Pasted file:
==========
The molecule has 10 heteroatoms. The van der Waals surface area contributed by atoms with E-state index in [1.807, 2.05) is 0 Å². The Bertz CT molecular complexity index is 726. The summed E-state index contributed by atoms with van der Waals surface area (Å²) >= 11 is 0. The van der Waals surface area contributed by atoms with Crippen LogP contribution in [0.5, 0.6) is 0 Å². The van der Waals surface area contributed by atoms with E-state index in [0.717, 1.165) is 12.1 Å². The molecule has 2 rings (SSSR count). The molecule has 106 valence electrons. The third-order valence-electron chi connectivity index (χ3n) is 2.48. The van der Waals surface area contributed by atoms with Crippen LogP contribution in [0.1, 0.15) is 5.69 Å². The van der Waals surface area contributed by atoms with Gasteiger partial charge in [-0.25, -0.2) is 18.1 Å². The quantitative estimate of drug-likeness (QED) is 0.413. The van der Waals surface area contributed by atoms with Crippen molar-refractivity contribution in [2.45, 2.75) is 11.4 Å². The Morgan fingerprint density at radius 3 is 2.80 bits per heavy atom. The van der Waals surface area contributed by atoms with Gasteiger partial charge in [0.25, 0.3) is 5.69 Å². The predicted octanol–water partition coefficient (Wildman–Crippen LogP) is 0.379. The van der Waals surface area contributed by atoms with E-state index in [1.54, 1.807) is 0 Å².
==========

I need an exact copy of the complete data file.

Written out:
The molecule has 10 heteroatoms. The van der Waals surface area contributed by atoms with E-state index in [1.807, 2.05) is 0 Å². The Bertz CT molecular complexity index is 726. The summed E-state index contributed by atoms with van der Waals surface area (Å²) >= 11 is 0. The van der Waals surface area contributed by atoms with Crippen LogP contribution in [0.5, 0.6) is 0 Å². The van der Waals surface area contributed by atoms with E-state index in [0.717, 1.165) is 12.1 Å². The molecule has 2 rings (SSSR count). The molecule has 106 valence electrons. The third-order valence-electron chi connectivity index (χ3n) is 2.48. The van der Waals surface area contributed by atoms with Crippen LogP contribution in [0.1, 0.15) is 5.69 Å². The van der Waals surface area contributed by atoms with Gasteiger partial charge in [-0.25, -0.2) is 18.1 Å². The quantitative estimate of drug-likeness (QED) is 0.413. The van der Waals surface area contributed by atoms with Crippen molar-refractivity contribution in [2.45, 2.75) is 11.4 Å². The Morgan fingerprint density at radius 3 is 2.80 bits per heavy atom. The van der Waals surface area contributed by atoms with Gasteiger partial charge in [0.25, 0.3) is 5.69 Å². The predicted octanol–water partition coefficient (Wildman–Crippen LogP) is 0.379. The van der Waals surface area contributed by atoms with E-state index in [1.54, 1.807) is 0 Å².